Sustaining board effectiveness through the crisis
Acrisis is a major catastrophic event, or a series of escalating events, that threaten an organisation’s strategic objectives, reputation, or viability. Crises can be classified into two - routine and novel. In the case of a novel crisis, there is no experience to draw from to manage the crisis. In the absence of predetermined procedures, novel crises can test the decision-making capacity and strategic-thinking ability of leadership. Covid-19 is a novel virus and what is called a “black swan event”- unpredictable beyond what is normally expected and has potentially severe consequences.
Crises can strain even the most highly functioning boards. They can also exacerbate existing Board dysfunction or expose a lack of clear leadership. The COVID-19 pandemic, perhaps more than most crises, challenges Boards to maintain effectiveness despite meeting more often, engaging virtually, and making many material decisions more quickly than they normally would. Few Directors have experience with operating this intensely, potentially making it difficult for Boards to do their work effectively and to maintain their responsibilities as fiduciaries. There is much more work now and some directors find themselves in a very different situation than what they had expected when they joined the Board. While some directors may thrive in a crisis, others may not, leading to potential tensions in the boardroom. This upheaval can impact board dynamics and exacerbate difficulties that previously sat quietly under the surface (National Association of Company Directors).
If they have not already done so, Boards and Management teams should work together outside of traditional Board meetings to ensure that Management provides timely information to the Board to support effective oversight and leadership. More frequent Board meetings are not out of place. However, to ensure that meetings do not place an extra burden on Management and act as distraction, the Board should define the frequency of reporting with respect to specific matters. To help minimise management fatigue, the Chairman should now more than ever act as the link between the Board and the CEO, prioritise Director questions to Management and communicate these to the CEO, rather than having individual directors reach out directly. This can help to focus communication on issues that are most important to the full board, eliminate duplicate requests, and triage questions to ensure that less relevant or urgent questions do not distract Management.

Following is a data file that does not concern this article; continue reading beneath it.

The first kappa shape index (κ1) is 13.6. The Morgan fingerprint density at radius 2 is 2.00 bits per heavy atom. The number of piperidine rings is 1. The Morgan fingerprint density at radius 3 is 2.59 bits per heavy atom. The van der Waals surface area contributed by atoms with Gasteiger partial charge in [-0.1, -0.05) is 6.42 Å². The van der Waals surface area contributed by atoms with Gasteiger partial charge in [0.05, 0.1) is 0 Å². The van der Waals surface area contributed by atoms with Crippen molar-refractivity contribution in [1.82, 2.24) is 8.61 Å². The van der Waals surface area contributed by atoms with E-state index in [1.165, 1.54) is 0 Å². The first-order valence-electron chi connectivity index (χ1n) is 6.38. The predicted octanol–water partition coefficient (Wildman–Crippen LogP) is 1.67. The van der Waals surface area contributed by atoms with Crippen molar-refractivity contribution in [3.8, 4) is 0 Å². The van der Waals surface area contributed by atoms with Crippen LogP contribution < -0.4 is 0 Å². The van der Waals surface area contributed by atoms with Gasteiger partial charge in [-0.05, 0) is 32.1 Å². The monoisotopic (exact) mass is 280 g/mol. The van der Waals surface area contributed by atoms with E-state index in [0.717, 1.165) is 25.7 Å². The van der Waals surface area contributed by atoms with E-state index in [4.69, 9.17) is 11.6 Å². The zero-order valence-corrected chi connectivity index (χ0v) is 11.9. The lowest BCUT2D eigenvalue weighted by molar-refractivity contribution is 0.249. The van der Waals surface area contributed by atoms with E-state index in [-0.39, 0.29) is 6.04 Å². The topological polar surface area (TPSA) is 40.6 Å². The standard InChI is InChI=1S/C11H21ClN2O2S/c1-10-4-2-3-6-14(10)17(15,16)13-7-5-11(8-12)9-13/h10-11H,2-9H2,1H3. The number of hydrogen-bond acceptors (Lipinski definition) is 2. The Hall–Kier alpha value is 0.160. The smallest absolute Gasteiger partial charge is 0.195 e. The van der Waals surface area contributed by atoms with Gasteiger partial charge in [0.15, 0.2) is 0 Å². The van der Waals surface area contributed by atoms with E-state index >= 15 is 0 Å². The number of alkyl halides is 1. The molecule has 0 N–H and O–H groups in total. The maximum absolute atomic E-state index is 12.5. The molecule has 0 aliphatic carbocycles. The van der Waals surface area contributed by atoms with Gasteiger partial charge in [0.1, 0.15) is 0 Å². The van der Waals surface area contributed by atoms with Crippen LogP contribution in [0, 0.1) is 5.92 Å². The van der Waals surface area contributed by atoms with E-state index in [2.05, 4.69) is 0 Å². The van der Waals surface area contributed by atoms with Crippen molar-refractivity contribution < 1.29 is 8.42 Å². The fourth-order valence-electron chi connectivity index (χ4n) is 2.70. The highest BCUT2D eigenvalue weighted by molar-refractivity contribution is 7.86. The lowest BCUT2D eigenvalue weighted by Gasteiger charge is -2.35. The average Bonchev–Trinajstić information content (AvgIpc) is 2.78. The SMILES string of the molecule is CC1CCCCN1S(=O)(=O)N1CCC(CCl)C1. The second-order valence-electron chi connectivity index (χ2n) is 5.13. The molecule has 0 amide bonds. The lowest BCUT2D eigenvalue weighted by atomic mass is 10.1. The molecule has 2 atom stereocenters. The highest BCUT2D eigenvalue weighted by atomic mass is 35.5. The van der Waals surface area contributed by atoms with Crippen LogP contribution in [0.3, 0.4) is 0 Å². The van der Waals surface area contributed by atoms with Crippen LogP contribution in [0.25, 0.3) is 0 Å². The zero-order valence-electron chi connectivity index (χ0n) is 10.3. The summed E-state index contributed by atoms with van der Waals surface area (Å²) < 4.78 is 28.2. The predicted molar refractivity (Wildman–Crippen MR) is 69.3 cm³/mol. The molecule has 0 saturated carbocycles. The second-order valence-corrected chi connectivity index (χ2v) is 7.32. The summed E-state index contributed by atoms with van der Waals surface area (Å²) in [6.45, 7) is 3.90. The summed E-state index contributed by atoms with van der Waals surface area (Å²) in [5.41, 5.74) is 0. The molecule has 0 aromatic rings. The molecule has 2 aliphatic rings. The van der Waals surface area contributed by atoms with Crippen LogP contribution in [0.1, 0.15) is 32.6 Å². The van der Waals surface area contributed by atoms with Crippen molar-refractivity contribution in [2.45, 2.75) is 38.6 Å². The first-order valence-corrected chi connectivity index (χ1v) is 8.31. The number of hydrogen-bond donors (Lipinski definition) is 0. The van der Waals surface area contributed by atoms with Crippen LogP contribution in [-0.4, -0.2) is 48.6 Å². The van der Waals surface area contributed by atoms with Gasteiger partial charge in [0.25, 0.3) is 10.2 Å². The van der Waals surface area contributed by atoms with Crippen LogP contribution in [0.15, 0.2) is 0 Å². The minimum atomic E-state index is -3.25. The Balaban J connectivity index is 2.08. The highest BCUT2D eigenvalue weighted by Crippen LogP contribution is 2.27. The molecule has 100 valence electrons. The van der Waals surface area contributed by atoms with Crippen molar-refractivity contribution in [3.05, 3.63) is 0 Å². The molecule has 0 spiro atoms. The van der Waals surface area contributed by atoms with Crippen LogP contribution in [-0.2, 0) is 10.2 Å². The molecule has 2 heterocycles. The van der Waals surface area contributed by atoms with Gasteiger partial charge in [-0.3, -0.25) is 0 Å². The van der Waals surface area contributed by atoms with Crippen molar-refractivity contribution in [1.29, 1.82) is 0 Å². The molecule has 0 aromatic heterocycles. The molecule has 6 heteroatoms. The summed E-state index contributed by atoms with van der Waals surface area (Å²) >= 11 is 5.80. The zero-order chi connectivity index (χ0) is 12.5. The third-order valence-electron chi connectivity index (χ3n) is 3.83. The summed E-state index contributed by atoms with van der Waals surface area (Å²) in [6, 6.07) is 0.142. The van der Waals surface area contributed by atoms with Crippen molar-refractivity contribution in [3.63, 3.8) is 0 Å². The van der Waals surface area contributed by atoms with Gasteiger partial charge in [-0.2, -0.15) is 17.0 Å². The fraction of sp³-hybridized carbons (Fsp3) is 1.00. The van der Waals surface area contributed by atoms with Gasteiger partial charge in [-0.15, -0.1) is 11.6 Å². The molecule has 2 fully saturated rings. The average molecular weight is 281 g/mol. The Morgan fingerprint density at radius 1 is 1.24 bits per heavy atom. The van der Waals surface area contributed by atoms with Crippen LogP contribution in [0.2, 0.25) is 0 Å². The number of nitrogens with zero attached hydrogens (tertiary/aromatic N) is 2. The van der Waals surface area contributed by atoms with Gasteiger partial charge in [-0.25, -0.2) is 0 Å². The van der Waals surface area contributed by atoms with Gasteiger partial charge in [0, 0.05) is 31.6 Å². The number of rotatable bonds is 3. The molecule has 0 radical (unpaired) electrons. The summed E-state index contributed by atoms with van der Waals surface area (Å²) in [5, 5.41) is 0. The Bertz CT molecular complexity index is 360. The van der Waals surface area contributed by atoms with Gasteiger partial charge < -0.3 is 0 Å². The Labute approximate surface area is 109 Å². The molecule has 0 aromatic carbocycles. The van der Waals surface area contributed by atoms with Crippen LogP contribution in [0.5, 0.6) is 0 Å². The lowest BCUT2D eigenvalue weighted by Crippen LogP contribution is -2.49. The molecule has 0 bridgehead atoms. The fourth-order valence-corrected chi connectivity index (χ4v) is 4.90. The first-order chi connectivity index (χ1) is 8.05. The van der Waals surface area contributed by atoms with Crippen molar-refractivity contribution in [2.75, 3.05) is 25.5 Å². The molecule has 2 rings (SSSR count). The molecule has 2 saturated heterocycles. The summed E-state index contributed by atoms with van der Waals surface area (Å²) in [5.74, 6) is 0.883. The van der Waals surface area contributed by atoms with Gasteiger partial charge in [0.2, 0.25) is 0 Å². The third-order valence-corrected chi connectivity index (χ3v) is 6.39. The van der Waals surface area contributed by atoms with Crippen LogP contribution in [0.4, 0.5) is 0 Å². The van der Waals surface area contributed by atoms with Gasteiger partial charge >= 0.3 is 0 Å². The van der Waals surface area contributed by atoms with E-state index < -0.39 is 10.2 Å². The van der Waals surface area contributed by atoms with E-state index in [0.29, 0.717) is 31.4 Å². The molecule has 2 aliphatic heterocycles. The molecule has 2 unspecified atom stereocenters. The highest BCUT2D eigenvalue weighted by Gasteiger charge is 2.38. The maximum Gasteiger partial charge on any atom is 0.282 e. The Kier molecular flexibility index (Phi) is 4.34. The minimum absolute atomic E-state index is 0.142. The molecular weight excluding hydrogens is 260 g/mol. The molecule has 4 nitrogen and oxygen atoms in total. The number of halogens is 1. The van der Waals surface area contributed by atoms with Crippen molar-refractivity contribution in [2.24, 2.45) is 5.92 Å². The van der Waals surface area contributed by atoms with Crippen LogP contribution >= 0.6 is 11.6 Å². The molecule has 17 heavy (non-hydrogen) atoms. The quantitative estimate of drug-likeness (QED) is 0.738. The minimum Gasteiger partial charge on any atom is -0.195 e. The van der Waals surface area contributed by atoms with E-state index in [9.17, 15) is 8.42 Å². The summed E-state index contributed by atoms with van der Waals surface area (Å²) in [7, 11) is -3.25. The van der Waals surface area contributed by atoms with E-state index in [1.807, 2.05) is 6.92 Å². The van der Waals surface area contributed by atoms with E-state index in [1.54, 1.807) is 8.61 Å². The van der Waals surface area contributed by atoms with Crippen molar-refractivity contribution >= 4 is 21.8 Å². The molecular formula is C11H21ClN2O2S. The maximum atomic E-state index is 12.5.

Before asking Management for additional information, the Board should consider the opportunity costs when Management gathers information and prepares multiple Board reports. Fatigued Management teams will produce lower-quality information that may be repetitive, inaccurate, or incomplete.
The shifting dimensions of crisis place a renewed importance on Board agility. Boards should prepare to move beyond rigid and traditional structures to allow for faster decision making and for ensuring that the diversity of skills and experiences in the boardroom are fully exploited. Boards must optimise how they use their time between board meetings to build effective collaboration between Committees.the Board should consider empowering Board Committees to deal with more routine matters to enable the full Board to focus on more strategic and high priority matters.
Virtual meetings are likely to be shorter and more frequent than traditional pre–coVID-19 Board meetings. It would not be out of place to have Management reporting and status updates sent as pre-read to maximise Board discussions on the issues that matter most, rather than spend time receiving Management Reports. At this time, it is critical for the Chairman to ensure that that all voices are heard and look for ways to engage all members when nonverbal cues may be more difficult to identify at virtual meetings. This may be especially challenging for directors new to the Board who may struggle to find their voice and contribute as effectively as they might have done in a traditional, inperson setting.
The current crisis places a premium on both quick decision making and thoughtful scenario planning. However, this comes with its own set of risks. Boards are in a unique position to help Management recognise potential blind spots and pressure test critical assumptions that underlie strategic planning. Boards can also look critically at their own work as a means to help inoculate themselves from errors that might arise from both groupthink and cognitive bias. Boards that proceed too quickly can be dominated by loud voices that unintentionally shut out other opinions that could sway a Board majority.
They should improve the rigor with which it tests both its own assumptions and those of Management, especially when they are considering COVID-19 recovery scenarios, changing customer preferences, and reopening for business. Further, when reviewing COVID-19 scenarios, Directors should ensure that predictions are clear, time-bound and can be evaluated based on empirical facts.